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Archive for the ‘economics of resale’ Category

Armloads of incoming consignments!An interesting approach from this consignment shop owner:

I received this near the end of July from someone who had a concern:

I had a lady who is not a consignor yet but said that she wants to become one and that she has a lot of [fill in whatever fall goods your shop could sell the heck out of.] She was very insistent on getting to bring her fall items in now. We would like to give our current consignors dibs on what floor space we have. We told her (more…)

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Trust is vital to establish, and easily lost… even when it’s not your fault.

Consignment chain makes a big black eye on the entire industry.

The blow-back from the (more…)

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Wise words from a legendary retailer to us consignment and resale shopkeepersYou know how I am always telling you to add value, not cut prices? Turns out Mr. Selfridge (more…)

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If you are a savvy shopper, and know pretty well how much what will sell and how much it will sell for, you can do well in the consignment business.

That’s what one blog says. Alas, this type of info is JUST what some folks (more…)

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You’ve read about those shops to which I offer Kudos: they’re doing something extraordinarily wonderful. I love sharing these ideas to inspire and you love reading them!

Well, once in a while, I feel the need to share an anti-Kudos situation with you, and so today I present  a screen shot from a shop’s broadcast email. See what you think:

Confusing shoppers is not the best choice for consignment & resale shops, says Auntie Kate

Now, I understand that a shop would request or even require the shopper to “mention this post”. That helps with ascertaining results. I can even occasionally live with (reluctantly, but I’m fighting an uphill battle here) requiring shoppers to do their own math. (But please, don’t make it a habit.)

But seriously, making it so complicated that you have to include “See employees for more detailed info” ?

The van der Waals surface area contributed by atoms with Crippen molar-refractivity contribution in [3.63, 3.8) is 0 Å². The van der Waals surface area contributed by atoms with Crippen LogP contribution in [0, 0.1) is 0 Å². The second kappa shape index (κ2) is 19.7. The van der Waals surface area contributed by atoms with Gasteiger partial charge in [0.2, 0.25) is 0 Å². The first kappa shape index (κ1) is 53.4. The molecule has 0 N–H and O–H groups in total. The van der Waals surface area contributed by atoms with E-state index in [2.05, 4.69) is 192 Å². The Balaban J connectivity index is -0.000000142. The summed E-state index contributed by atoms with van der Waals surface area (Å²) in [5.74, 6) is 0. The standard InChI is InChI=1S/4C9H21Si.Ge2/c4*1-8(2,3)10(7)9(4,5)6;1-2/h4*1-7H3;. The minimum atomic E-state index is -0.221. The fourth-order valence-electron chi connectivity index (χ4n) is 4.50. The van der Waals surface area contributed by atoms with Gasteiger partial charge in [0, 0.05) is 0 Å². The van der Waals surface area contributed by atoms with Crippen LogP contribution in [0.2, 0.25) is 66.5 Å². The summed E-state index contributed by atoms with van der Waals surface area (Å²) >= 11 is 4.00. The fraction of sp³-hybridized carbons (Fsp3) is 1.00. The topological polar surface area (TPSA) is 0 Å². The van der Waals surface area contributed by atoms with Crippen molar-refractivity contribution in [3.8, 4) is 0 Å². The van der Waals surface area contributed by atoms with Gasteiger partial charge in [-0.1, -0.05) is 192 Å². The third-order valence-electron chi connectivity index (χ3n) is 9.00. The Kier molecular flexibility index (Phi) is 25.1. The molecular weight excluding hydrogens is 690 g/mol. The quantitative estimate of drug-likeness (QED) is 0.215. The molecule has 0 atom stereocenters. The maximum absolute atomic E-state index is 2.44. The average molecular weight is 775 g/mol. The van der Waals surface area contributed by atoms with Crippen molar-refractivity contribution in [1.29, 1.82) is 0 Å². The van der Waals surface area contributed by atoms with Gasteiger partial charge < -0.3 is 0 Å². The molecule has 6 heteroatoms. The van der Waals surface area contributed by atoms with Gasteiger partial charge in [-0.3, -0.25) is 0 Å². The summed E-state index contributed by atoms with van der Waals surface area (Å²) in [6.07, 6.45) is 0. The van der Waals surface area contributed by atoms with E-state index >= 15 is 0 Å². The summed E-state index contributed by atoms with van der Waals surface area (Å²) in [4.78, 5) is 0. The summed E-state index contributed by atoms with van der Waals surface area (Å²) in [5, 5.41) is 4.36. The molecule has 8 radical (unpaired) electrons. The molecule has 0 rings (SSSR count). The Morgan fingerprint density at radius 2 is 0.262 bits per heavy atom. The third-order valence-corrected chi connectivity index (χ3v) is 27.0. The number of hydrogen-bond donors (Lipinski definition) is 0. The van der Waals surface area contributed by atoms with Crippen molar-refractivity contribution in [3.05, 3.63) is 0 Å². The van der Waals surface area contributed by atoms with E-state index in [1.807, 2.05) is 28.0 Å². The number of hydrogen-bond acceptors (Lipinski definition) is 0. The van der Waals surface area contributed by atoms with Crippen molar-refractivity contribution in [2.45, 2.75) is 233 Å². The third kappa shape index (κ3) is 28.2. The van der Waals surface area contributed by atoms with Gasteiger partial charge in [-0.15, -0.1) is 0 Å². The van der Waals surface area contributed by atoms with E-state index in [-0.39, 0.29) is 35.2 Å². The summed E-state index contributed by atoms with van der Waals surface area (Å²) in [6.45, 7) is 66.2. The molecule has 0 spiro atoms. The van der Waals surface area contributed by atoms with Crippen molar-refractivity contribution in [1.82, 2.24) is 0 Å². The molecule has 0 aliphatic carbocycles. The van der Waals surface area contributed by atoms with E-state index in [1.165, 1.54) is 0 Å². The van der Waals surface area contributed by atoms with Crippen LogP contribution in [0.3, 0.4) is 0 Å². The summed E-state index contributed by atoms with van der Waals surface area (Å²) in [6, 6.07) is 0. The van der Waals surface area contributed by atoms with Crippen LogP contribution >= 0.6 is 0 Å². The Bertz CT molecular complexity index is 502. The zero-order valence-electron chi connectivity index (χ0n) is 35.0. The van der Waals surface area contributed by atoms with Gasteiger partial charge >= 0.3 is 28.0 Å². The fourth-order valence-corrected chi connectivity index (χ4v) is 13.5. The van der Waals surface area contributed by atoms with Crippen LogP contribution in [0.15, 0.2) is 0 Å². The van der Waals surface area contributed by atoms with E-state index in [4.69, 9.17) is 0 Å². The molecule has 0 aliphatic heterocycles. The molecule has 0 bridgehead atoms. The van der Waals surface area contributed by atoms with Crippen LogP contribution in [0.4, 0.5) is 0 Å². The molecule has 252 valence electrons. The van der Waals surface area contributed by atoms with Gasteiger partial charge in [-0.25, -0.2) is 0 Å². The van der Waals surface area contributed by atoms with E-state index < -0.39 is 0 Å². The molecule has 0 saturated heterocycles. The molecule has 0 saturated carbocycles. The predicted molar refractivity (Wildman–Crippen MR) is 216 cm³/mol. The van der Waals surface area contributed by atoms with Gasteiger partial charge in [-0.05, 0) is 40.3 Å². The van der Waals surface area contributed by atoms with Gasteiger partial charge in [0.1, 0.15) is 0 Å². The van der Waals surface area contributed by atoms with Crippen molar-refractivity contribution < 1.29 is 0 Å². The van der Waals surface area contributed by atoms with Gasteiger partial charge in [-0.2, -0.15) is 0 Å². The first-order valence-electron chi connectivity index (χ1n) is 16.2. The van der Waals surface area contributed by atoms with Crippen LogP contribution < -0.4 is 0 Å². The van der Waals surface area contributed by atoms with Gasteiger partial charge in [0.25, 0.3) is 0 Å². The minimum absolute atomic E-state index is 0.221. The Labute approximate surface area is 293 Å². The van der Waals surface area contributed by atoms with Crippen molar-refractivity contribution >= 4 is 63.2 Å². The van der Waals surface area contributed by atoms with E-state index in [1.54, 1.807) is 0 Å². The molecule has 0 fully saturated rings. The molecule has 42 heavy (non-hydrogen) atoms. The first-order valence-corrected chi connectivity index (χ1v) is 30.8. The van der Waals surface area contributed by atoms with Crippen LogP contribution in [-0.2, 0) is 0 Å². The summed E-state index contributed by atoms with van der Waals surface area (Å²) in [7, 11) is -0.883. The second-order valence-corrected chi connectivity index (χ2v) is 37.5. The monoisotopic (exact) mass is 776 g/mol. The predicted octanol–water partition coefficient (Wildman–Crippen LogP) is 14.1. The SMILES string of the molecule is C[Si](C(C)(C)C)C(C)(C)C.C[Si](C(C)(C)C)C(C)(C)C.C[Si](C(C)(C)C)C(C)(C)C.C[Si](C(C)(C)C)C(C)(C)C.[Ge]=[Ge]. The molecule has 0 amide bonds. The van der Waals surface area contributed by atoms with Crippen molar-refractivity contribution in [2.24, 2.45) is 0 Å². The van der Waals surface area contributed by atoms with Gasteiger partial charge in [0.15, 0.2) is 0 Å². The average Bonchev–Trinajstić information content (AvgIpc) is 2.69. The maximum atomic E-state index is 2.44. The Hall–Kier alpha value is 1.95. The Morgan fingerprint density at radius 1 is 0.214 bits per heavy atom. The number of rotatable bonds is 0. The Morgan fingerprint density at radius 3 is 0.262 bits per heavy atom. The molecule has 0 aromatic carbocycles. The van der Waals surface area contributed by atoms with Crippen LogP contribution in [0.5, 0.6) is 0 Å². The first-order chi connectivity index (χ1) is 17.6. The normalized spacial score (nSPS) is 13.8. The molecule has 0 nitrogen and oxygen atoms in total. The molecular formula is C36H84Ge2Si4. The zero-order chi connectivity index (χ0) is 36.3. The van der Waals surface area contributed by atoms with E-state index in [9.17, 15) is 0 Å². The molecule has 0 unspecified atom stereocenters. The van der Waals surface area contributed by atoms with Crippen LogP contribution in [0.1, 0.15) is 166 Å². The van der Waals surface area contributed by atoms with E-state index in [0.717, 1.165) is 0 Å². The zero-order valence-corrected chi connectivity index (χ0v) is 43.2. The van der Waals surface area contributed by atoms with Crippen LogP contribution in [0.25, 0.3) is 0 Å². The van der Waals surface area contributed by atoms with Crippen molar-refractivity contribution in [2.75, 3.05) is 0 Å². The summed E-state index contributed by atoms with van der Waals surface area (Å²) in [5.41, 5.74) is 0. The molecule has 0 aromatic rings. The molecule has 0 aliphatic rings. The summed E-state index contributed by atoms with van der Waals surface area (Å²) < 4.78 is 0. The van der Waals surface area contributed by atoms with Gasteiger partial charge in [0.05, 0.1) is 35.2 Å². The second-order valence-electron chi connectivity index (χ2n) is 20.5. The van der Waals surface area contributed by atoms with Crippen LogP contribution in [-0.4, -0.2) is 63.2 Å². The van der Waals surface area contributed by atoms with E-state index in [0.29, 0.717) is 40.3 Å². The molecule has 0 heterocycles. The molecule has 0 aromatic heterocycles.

Really? I need to have a detailed discussion with every individual piece of merchandise I consider buying, just to find out how much it is? I’d be waiting in line to talk to that employee rather than finding yummy things to buy.

Not my idea of a fun way to shop. Would it be yours? So why would you make it an ordeal to patronize your shop?

See more Markdown Madness examples.

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Tired of the 9-to-5? (or really, the 8 to 11, 7 days a week!) Consider these variations on the resale theme….

Maybe you saw (more…)

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The Bag Sale That Isn't, a blog post from TGtbT.blogA while back, I got an email from a resale shop that intrigued me. It read:

Stuff a Bag!
10 for $25

Bring a bag,
choose 10 select items and pay only

$25

that’s $2.50 an item
blouses, tops, sweaters, cardigans, pants, shoes
(must choose at least 5 items to receive this price)
(anything less will be at regular sale price)

Notice what she’s doing? Making a “bag sale”… that type of sale that really pulls in the bargain-hunters… but actually limiting the deal to 10 items at $2.50 each. That’s better, for your bottom line, than 14 or 18 or 22 items for $25, isn’t it? But it sounds just as tempting to your audience.

With this structure, there’s no deciding what size of bag to give them. They bring their own (which is actually the only part of this “bag” sale that has anything to do with “bag sale”.) And no “your bag is too stuffed” or “It is not!” discussions. Or “roll it up tighter, honey” or “I only want these 3 items, not a whole bagful.”

I think this is a brilliant way to have a clearance of “10 items for $25”, or having a $2.50 rack. Much more eye-catching and fun-sounding. Heck, you don’t even have to pay for bags!

Could TGtbT.com has the resources you need!you use some fresh clearance/ sale ideas in your shop? Check out Bag Sale$, Dollar Rack$ & BOGO Deal$, a Too Good to be Threw Product for the Professional Resaler.

Thanks to Full Figure Fashions for this idea.

PS The reason I’m posting this idea today? I browsed through a sidewalk rack at a consignment shop this afternoon, where the tags had ALL the prices completely blacked out. When I went inside, I had to ask whether the stuff on that rack was free. She snorted and said “there’s a sign on either end of the rack”… but she didn’t get up off her stool to see what my problem was. As I left, I saw that yes, indeed there were 2 3-inch-by-3-inch signs taped on the rack… facing the wall, not the customers.

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